Our society has been grappling with sexual violence for decades — it’s a tough reality to face. My PhD research is dedicated to understanding how friends and families respond to victims of sexual violence, and how victims are expected to overcome their suffering. A lot of our cultural common sense, our shared values, foster a climate that is hostile to victims struggling with life after rape. We place responsibility where it doesn’t belong. We try to minimise our own fears. But the ways we avoid the realities of rape come at a cost to victims. It’s time to rethink our common sense. By revealing some of the basic assumptions and emotional needs that shape how our culture responds to victims, we can start working to shift them. It’s one brick on the path to a world without rape.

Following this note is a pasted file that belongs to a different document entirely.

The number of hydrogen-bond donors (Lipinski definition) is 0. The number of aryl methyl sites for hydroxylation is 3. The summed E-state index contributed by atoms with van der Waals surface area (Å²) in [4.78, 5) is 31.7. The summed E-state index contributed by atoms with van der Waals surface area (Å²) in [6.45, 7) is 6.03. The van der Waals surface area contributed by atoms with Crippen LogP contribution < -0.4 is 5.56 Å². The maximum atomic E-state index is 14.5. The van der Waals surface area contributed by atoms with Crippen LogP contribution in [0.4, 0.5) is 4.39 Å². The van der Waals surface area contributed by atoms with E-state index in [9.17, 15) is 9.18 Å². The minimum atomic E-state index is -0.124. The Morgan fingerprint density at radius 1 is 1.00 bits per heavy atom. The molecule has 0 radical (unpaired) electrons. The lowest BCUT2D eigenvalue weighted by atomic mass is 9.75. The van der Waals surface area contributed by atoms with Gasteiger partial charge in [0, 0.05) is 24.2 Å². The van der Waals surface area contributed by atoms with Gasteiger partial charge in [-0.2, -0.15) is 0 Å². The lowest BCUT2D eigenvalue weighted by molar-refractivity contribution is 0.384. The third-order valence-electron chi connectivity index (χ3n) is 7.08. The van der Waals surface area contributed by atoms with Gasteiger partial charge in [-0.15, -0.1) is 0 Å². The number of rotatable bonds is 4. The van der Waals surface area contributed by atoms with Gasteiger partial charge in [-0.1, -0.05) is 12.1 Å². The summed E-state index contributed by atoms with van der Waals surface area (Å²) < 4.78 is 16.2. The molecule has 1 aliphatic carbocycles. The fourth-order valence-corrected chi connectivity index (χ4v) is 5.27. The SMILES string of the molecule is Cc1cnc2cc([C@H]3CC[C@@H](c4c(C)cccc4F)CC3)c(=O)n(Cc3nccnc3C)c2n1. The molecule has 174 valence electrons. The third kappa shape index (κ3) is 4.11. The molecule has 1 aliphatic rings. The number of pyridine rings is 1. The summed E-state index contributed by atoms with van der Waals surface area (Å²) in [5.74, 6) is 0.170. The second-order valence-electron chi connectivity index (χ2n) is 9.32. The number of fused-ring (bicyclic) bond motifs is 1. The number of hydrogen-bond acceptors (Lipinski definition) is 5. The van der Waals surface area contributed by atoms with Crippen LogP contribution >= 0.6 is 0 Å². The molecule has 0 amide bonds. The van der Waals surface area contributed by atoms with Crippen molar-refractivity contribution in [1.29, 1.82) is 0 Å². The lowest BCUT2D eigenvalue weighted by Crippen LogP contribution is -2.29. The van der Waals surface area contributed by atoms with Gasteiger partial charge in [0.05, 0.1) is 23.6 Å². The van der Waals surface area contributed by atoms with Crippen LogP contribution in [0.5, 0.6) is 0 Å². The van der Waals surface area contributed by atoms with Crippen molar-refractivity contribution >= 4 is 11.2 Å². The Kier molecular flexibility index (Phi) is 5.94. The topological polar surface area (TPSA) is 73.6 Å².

In addition to my PhD, I am also involved in qualitative research on how people do consent. I have facilitated Flip the Script (EAAA), a sexual violence resistance education program for university women. I wrote best practice based recommendations for the University of Otago’s sexual violence prevention and response centre, Te Whare Tāwharau, and wrote the website content. In 2017, I served as an expert consultant on the drafting team for the University of Otago Sexual Misconduct Policy and Procedures, currently under community review.
I completed my Masters in Divinity at Harvard in May, 2014. I focus was on gender, power and leadership in marginalized religious traditions. I also obtained training and education around ministry and agnostic chaplaincy.
I host a weekly radio show, Your Friendly Neighbourhood Feminists. I have spoken at academic conferences, retreats, and on panels in California, Washington, British Columbia, New York, Massachusetts, and Pennsylvania. In addition to my academic work, I writes poetry, fiction and plays. I live near the ocean with my black dog, Copal.
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